A dream come true: Jordan signing her National Letter of Intent at her November 13 signing party.


Jordan is one of eight women who signed onto DU’s 2020 roster this month. As a Division I school—the highest level of intercollegiate sports sanctioned by the National Collegiate Athletic Association (NCAA)—DU recruits some of the strongest high-school athletes from around the country. Jordan brings to the team years of high-level experience in club soccer, where she has played on several Utah teams: Black Diamond Soccer Club, Utah Soccer Alliance, and Celtic Premier FC, which won the US Youth Soccer National Championship in July.

While club players often choose to play at that level alone, rather than on high school teams, Jordan opted to play at Rowland Hall because of its close-knit community and for an extra, athletics-focused layer of college counseling and preparation. Bobby Kennedy, who coached Jordan for four years, explained that Rowland Hall was committed to helping her achieve her goal of playing D1 soccer. To do this, the school didn’t just help to hone her technical skills; her coaches, teachers, and college counselor also helped Jordan identify her top schools and develop the academic skills necessary to secure a spot on their teams—and, ultimately, in their classrooms.

Jordan’s high-caliber skills don’t come with an inflated ego: she’s a recognized leader among her peers, in part, because she’s fully committed to Rowland Hall’s team-first, family-like atmosphere, Bobby said.

“When we asked all the kids where they would prefer to play, she would write down, ‘Anywhere on the field but goalie,’” he explained. “You might think a player that’s reached her level of prominence in club, and is the classification’s MVP, would say, “I want to play center midfield,’ or ‘I want to play up front where I can score goals.’ By saying ‘I’ll play anywhere,’ you can read into the fact that she’s putting the team first.”

In addition to her strong leadership, Bobby said, Rowland Hall will remember Jordan as a consummate student-athlete, and probably the most impactful player in the last 10 years. 

“She’s literally a once-in-a-decade player,” he said.

Update November 26, 2019: For the second time, Jordan Crockett has been named 2A MVP. Read the story in the Deseret News. Congratulations, Jordan!


We asked Jordan to share more about her experience and how it feels to commit to DU. The following interview has been lightly edited for length and clarity.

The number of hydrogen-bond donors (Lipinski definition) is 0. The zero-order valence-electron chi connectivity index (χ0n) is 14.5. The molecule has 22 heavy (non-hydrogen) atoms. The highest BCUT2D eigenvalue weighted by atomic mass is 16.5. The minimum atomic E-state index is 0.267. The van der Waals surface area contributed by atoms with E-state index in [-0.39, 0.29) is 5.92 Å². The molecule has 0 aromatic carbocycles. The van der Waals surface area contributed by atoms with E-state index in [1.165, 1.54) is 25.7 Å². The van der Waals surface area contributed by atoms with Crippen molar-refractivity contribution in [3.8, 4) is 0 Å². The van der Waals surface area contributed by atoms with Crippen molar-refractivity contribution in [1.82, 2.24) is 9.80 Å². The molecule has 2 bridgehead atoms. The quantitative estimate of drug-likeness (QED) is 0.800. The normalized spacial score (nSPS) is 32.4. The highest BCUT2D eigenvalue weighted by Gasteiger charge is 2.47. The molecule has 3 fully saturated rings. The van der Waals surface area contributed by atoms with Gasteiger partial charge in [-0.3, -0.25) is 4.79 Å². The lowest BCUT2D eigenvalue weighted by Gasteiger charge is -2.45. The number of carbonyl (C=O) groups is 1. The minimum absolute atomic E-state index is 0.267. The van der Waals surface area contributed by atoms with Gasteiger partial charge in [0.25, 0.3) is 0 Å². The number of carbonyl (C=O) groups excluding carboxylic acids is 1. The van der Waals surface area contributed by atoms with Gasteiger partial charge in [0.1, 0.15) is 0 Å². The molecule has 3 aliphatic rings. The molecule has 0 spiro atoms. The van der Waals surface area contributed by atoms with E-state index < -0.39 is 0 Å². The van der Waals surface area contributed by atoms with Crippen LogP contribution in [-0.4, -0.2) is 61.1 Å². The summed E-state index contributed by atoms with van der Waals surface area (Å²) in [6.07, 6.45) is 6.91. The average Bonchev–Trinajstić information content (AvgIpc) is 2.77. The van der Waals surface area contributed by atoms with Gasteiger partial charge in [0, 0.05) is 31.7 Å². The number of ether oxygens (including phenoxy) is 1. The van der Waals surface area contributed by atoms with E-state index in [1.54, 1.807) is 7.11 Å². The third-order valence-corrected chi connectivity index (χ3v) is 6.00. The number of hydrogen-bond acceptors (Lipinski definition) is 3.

Tell us about your athletic journey.

I started playing soccer when I was two, with my mom. I wasn’t really focused on soccer at first—I was a gymnast until I was around six. Then I decided I just wanted to play soccer, and that’s when I started playing club competitively. Once I got to Rowland Hall, my freshman year was a little bit rocky, adjusting to a level I wasn’t really used to playing at. But to build a relationship with people who are in the same community as me every single day was super special. The next three years we won the state championship, which was amazing. And with club, my junior year, I was also able to win the national championship. We are the first team from Utah to ever do that, so that was pretty amazing too.

Why was it important for you to continue playing at the high school level, even while you were involved with club soccer?

I didn’t want to let go of the community; I wanted to stay throughout my four years. It was a different level, but taught me how to lead in a different way and how to share an experience with everyone else. It helped me understand that I’m building family relationships with all of my teammates.

What does it mean to you to be recruited by a D1 school for the sport you love?

Relieved is one of the main things. I was recruited by many D1 schools, and to go to Denver is honestly a blessing. I remember 13-year-old me taking Polaroid pictures of my Denver soccer shirt and posting them on my wall. It’s really a dream come true.

How were you able to balance academics and athletics while at Rowland Hall?

My teachers, the principals, and the whole staff at Rowland Hall are so helpful and really easy to communicate with about being a high-level athlete and having to balance academics. I think being able to have a community that’s so accepting, and having them support me through my whole athletic career, was super helpful.

What is the top skill you gained at Rowland Hall that you'll be taking with you to Denver?

Probably the willingness to be open to new things. Rowland Hall has given me a lot of opportunities, both inside and outside the classroom. It’s really cool that Rowland Hall is a community that is able to teach you new things every single day.

Where do you see yourself in five years?

I want to be on the national team—that’s one of my biggest hopes and dreams. But if not, then I see myself in a job I enjoy, with my family and friends supporting me, and just enjoying life— trying to take each day a step at a time and live with no regrets.

Athletics

Sara Matsumura playing volleyball.

Haverford College senior Sara Matsumura ’16 added to her impressive list of achievements on September 9, when she was awarded the Centennial Conference’s Player of the Week after being named Most Valuable Player of the Ford Invitational only two days earlier. Then, on September 16, the NCAA announced that Sara was ranked third in Division III in total digs and seventh in service aces.

“I am over-the-moon ecstatic,” Sara said about the start of her senior season.

Despite the recent attention she has personally received, the Haverford volleyball co-captain remained focused on her team. “It is amazing to see all of our hard work coming to fruition and so motivating to see everyone reaching and playing at their full potential,” she said. “I feel a lot of appreciation for the group of girls I get to play with."